Poland's KSW occasionally looks like the heyday of Japanese MMA transplanted to a different year and time zone, a place where watching former World's Strongest Man Mariusz Pudzianowski fighting the tomato can to end all tomato cans Bob Sapp is as normal as a sunrise. And that's where Rousimar Palhares—the former UFC competitor and World Series of Fighting's former welterweight champion and resident unstable ligament-twister—is headed next, according to Guilherme Cruz of MMA Fighting said. Palhares makes his promotional debut at KSW 36 on October 1 in the city of Zielona Gora, fighting at middleweight against former champion Michal Materla.
That Palhares would wind up in the hinterlands of Poland on a fight card bound to be filled out with mostly unrecognizable, consonant-heavy names isn't shocking. If you're the bogeyman, it's a fitting destination.
Palhares was a Brazilian farm boy who grew up in the sort of sleeping-in-the-dirt poverty that's impossible to imagine in the developed world. Then he grew into the body of a silverback gorilla and started tugging on other people's limbs like they were wishbones, no matter how much they tapped and screamed for him to stop. At first, during his half-decade in the UFC, Palhares and his team could write it off as zeal for the finish and for imposing finality. Later, it became apparent that this was pathology. With a language barrier that he couldn't surmount, Palhares's personality seemed vaguely sociopathic, and the possibility that you might watch his heel hooks and kneebars turn into something truly awful became part of his allure.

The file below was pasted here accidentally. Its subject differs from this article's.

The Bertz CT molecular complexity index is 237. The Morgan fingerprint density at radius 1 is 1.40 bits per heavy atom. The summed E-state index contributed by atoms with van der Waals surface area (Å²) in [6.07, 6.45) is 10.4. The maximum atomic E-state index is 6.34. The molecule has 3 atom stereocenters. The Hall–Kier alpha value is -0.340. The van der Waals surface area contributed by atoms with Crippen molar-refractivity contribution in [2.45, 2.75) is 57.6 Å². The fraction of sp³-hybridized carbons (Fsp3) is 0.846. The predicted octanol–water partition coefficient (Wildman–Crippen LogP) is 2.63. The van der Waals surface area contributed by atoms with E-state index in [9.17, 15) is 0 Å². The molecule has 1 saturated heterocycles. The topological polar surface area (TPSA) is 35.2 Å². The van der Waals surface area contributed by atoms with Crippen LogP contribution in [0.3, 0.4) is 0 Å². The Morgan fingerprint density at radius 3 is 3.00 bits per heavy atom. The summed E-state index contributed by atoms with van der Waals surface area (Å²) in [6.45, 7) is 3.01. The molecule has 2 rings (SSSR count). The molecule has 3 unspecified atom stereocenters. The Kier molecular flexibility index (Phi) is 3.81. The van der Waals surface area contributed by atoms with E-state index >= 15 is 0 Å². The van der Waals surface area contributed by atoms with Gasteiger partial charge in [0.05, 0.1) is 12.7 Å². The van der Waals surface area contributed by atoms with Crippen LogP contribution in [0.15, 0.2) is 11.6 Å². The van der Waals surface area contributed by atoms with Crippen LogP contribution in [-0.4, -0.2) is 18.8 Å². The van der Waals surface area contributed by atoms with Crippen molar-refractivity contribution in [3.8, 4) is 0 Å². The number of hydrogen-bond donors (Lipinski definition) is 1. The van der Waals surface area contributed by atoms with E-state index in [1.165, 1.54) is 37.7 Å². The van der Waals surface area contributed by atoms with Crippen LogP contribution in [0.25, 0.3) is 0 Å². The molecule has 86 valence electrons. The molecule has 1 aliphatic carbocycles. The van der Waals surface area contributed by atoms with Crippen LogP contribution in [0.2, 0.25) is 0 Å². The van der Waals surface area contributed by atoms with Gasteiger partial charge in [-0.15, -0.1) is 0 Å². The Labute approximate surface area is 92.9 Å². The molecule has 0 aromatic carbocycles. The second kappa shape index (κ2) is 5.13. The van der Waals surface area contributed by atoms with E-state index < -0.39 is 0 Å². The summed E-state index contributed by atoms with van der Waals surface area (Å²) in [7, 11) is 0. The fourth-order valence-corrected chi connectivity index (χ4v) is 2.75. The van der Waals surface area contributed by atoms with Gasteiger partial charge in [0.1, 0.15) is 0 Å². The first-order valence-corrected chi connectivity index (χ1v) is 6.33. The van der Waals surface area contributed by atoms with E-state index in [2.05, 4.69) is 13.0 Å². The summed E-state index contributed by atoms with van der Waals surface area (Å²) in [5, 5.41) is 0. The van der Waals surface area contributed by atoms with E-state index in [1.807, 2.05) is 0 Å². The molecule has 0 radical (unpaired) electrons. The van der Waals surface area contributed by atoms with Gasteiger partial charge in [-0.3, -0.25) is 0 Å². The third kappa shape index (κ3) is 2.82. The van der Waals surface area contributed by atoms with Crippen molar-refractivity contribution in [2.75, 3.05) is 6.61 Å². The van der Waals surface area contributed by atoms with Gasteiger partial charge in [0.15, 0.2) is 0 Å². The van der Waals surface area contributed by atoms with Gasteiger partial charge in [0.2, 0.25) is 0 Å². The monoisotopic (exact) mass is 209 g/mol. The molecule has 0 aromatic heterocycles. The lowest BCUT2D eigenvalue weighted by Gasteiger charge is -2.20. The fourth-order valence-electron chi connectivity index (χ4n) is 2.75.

But if you've paid attention, you know Palhares has suffered consequences for going too far. After a perfunctory suspension from the New Jersey State Athletic Control Board, a failed drug test for testosterone, and a release from the UFC after holding onto Mike Pierce's leg past the breaking point, last fall the Nevada State Athletic Commission handed Palhares a two-year suspension for holding onto a kimura during his WSOF bout with Jake Shields after Steve Mazzagatti tried to end the bout.
Rather than wait and do his penance on the sidelines, Palhares did what some of his contemporaries—most recently Mirko Filipovic and Wanderlei Silva—do when sanctioning bodies bar them from competing stateside: they head overseas to keep beating people up, or at least make an earnest attempt to do so. His first MMA fight since the Shields fiasco came at Venator Fighting Championship 3 in Italy this past May, a semi-insane event in which Jason "Mayhem" Miller came in 24 pounds overweight. Palhares lost with a 45-second TKO against UFC-bound Emil Meek. Afterwards, Palhares complained to Cruz in a surreal moment: one of MMA's dirtiest fighters was angry about getting elbowed in the back of the head.
This seems to be the trajectory of Palhares's career: a tumble from the UFC to the WSOF to points elsewhere, carrying extra muscle and an obliviousness to the reputation for monstrosity that he's cultivated. According to his manager, Alex Davis, that's a reputation that he doesn't deserve. "I’m happy that KSW believes in Rousimar and signed him," Davis told Cruz. "Rousimar is a fighter that has made a few mistakes in the past, but he was a victim from the media more than anything else, which is really unfair. He held this too long, he did this or that. That’s not fair. He never stopped being one of the best welterweights on the planet, and over there in Poland people will appreciate him a lot. He will show what he’s capable of again."
With a past like Palhares's, seeing "what he's capable of" in the future is reason enough to follow the bogeyman into the MMA wilderness.
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